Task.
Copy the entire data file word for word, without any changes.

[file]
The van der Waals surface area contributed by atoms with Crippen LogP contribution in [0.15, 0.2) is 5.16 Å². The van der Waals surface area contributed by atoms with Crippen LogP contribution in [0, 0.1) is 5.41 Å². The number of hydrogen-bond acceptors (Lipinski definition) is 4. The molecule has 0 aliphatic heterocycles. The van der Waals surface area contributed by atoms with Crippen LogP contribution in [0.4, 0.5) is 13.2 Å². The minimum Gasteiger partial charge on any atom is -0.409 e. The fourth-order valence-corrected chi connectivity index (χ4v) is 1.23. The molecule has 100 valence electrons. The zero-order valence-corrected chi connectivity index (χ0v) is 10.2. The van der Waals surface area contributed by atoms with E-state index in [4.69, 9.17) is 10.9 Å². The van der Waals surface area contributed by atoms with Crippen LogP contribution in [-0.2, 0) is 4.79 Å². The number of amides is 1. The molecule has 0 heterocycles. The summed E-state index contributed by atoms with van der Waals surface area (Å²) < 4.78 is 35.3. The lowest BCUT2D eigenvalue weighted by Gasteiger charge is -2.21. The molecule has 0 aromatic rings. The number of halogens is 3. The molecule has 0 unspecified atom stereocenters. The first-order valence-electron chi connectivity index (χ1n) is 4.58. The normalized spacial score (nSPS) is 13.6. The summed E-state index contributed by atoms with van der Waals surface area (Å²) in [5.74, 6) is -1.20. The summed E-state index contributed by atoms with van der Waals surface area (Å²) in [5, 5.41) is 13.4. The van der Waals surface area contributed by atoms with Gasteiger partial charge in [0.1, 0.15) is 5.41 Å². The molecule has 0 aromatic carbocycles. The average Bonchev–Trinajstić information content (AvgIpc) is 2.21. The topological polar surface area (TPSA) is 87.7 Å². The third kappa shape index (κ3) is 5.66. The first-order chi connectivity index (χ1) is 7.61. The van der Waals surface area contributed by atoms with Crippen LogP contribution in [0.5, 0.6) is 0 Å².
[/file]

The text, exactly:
The van der Waals surface area contributed by atoms with Crippen LogP contribution in [0.15, 0.2) is 5.16 Å². The van der Waals surface area contributed by atoms with Crippen LogP contribution in [0, 0.1) is 5.41 Å². The number of hydrogen-bond acceptors (Lipinski definition) is 4. The molecule has 0 aliphatic heterocycles. The van der Waals surface area contributed by atoms with Crippen LogP contribution in [0.4, 0.5) is 13.2 Å². The minimum Gasteiger partial charge on any atom is -0.409 e. The fourth-order valence-corrected chi connectivity index (χ4v) is 1.23. The molecule has 100 valence electrons. The zero-order valence-corrected chi connectivity index (χ0v) is 10.2. The van der Waals surface area contributed by atoms with E-state index in [4.69, 9.17) is 10.9 Å². The van der Waals surface area contributed by atoms with Crippen LogP contribution in [-0.2, 0) is 4.79 Å². The number of amides is 1. The molecule has 0 heterocycles. The summed E-state index contributed by atoms with van der Waals surface area (Å²) < 4.78 is 35.3. The lowest BCUT2D eigenvalue weighted by Gasteiger charge is -2.21. The molecule has 0 aromatic rings. The number of halogens is 3. The molecule has 0 unspecified atom stereocenters. The first-order valence-electron chi connectivity index (χ1n) is 4.58. The normalized spacial score (nSPS) is 13.6. The summed E-state index contributed by atoms with van der Waals surface area (Å²) in [5.74, 6) is -1.20. The summed E-state index contributed by atoms with van der Waals surface area (Å²) in [5, 5.41) is 13.4. The van der Waals surface area contributed by atoms with Gasteiger partial charge in [0.1, 0.15) is 5.41 Å². The molecule has 0 aromatic carbocycles. The average Bonchev–Trinajstić information content (AvgIpc) is 2.21. The topological polar surface area (TPSA) is 87.7 Å². The third kappa shape index (κ3) is 5.66. The first-order chi connectivity index (χ1) is 7.61. The van der Waals surface area contributed by atoms with Crippen LogP contribution in [0.5, 0.6) is 0 Å².